RESEARCH PAPERS: Experimental Techniques

A Convection Heat Transfer Correlation for a Binary Air-Helium Mixture at Low Reynolds Number

[+] Author and Article Information
Arindam Banerjee

 Los Alamos National Laboratory, Los Alamos, NM 87545

Malcolm J. Andrews1

 Los Alamos National Laboratory, P.O. Box 1663, Mail Stop D413, Los Alamos, NM 87545 and Department of Mechanical Engineering, Texas A&M University, College Station, TX 77840mandrews@lanl.gov


Corresponding author.

J. Heat Transfer 129(11), 1494-1505 (Apr 07, 2007) (12 pages) doi:10.1115/1.2764086 History: Received October 18, 2006; Revised April 07, 2007

The results of experiments investigating heat transfer from a hot wire in a binary mixture of air and helium are reported. The measurements were made with a constant temperature anemometer at low Reynolds numbers (0.25<Re<1.2) and correlated by treating the data in terms of a suitably defined Reynolds and Nusselt numbers based on the wire diameter. The correlation was obtained by taking into account the temperature dependency of gas properties, properties of binary gas mixtures, and the fluid slip at the probe surfaces as well as gas accommodation effects. The correlation has been used to measure velocity and velocity-density statistics across a buoyancy driven Rayleigh–Taylor mixing layer with a hot wire. The measured values obtained with the correlation agree well with measurements obtained with a more rigorous and extensive calibration technique (at two different overheat ratios). The reported correlation technique can be used as a faster and less expensive method for calibrating hot wires in binary gas mixtures.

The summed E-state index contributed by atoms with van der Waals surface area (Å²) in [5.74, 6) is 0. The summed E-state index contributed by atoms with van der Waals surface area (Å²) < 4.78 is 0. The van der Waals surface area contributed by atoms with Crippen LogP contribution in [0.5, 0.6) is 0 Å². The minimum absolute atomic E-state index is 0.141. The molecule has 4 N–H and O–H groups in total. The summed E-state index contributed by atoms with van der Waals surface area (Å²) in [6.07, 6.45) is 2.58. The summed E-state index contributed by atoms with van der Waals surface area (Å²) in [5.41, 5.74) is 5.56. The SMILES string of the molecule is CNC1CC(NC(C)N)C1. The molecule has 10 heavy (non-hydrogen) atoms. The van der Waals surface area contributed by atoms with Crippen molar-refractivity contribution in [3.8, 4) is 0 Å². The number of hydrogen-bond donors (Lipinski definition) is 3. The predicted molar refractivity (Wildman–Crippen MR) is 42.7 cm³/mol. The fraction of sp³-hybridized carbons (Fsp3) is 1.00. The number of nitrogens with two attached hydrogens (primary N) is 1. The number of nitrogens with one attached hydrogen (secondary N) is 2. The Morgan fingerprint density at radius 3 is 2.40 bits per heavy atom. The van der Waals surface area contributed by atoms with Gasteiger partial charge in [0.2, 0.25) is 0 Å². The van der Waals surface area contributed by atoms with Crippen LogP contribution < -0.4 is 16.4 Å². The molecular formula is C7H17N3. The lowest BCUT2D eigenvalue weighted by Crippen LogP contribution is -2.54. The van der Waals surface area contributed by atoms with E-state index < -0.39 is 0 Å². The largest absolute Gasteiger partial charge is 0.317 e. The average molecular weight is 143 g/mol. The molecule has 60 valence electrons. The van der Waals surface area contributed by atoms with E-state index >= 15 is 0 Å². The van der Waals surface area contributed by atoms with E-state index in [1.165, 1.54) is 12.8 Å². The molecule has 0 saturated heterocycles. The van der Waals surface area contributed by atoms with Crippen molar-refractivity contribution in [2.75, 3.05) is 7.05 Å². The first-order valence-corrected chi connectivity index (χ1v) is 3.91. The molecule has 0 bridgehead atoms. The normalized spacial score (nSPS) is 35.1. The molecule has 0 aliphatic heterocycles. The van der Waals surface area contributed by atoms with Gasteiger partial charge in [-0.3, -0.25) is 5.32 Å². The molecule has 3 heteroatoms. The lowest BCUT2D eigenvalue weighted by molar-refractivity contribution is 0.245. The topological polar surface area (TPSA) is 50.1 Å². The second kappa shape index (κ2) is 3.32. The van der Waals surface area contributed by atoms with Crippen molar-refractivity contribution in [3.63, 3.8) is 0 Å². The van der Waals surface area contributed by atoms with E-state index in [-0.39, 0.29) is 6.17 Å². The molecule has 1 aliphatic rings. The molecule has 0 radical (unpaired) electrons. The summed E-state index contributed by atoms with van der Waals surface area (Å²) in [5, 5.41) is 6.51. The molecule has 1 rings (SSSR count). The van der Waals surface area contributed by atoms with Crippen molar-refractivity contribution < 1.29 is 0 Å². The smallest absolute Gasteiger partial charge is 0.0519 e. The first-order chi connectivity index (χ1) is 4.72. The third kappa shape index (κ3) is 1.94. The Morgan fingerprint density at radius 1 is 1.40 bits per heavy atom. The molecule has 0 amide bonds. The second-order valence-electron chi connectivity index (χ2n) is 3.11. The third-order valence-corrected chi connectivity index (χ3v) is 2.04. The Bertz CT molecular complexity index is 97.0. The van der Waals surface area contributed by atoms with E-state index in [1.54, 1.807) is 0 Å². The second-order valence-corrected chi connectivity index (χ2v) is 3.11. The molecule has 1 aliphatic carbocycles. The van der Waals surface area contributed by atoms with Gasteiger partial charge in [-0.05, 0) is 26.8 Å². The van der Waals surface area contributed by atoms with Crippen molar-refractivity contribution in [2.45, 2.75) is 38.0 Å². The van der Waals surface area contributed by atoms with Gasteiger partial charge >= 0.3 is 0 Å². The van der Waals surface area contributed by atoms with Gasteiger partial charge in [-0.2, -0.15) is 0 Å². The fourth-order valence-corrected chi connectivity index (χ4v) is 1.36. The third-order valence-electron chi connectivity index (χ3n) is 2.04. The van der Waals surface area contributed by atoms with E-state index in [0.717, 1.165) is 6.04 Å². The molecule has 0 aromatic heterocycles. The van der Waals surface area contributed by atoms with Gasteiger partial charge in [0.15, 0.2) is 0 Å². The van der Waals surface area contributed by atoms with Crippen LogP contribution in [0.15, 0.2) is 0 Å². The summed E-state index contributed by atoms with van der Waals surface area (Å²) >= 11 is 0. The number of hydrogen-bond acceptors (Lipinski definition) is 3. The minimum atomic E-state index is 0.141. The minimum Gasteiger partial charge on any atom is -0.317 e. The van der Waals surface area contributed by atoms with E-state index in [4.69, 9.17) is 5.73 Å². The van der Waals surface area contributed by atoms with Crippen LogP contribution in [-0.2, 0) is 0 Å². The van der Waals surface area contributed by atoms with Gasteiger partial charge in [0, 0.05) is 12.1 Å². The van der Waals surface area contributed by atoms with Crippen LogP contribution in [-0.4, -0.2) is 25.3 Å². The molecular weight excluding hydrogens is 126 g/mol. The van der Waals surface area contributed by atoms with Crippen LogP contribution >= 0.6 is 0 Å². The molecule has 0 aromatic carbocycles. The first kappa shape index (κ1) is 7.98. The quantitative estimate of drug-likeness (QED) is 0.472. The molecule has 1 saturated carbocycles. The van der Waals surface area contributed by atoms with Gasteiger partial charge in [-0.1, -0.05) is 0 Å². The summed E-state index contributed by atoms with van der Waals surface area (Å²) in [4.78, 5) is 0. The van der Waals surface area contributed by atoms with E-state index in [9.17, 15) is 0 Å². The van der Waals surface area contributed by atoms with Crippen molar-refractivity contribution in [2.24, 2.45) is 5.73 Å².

Copyright © 2007 by American Society of Mechanical Engineers
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Figure 2

Absolute viscosity and thermal conductivity of an air-helium mixture. The properties of the pure gases are evaluated at Tfilm=(Twire+Tfluid)∕2. The properties are obtained using formulations from Wilke (30) and Mason and Saxena (31).

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Figure 3

(a) Schematic of the setup used for hot-wire calibration. (b) Plot of εu (normalized standard deviation, See Sec. 6) as a function of the exponent n in King’s law (Eq. 2). εu is based on the calibration data in air at an overheat ratio of 1.7 over a velocity range of 0.2–3m∕s.

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Figure 1

(a) Schematic of gas channel facility. (b) Photograph of the mixing layer at an Atwood number of 0.04 with the location of hot wires in relation to the splitter plate.

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Figure 4

(a) Hot-wire calibrations at different mole fractions of helium in a binary air-helium mixture. The uncertainty in voltage (E) measurements was 0.5%. (b) Variation in King’s law (Eq. 2) constants for different volume (mole) fractions of helium.

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Figure 5

Nusselt number correlation for a binary gas mixture of air and helium

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Figure 6

(a) Calibration data, wire sensitivities (b) dE∕dU and (c) dE∕dρ, (d) directional calibration, and (e) errors in curve fit at an overheat ratio of 1.9 using a detailed calibration technique

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Figure 7

Wire orientations for the MPMO technique

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Figure 8

(a) Calibration data, wire sensitivities (b) dE∕dU and (c) dE∕dρ, (d) directional calibration, and (e) errors in curve fit at an overheat ratio of 1.6 using a detailed calibration technique

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Figure 9

Velocity correlations across the mix at x=1.75m for At 0.04

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Figure 10

Profile of ⟨ρ′ν′⟩ and ⟨ρ′u′⟩ across the mix at x=1.75m for At 0.04




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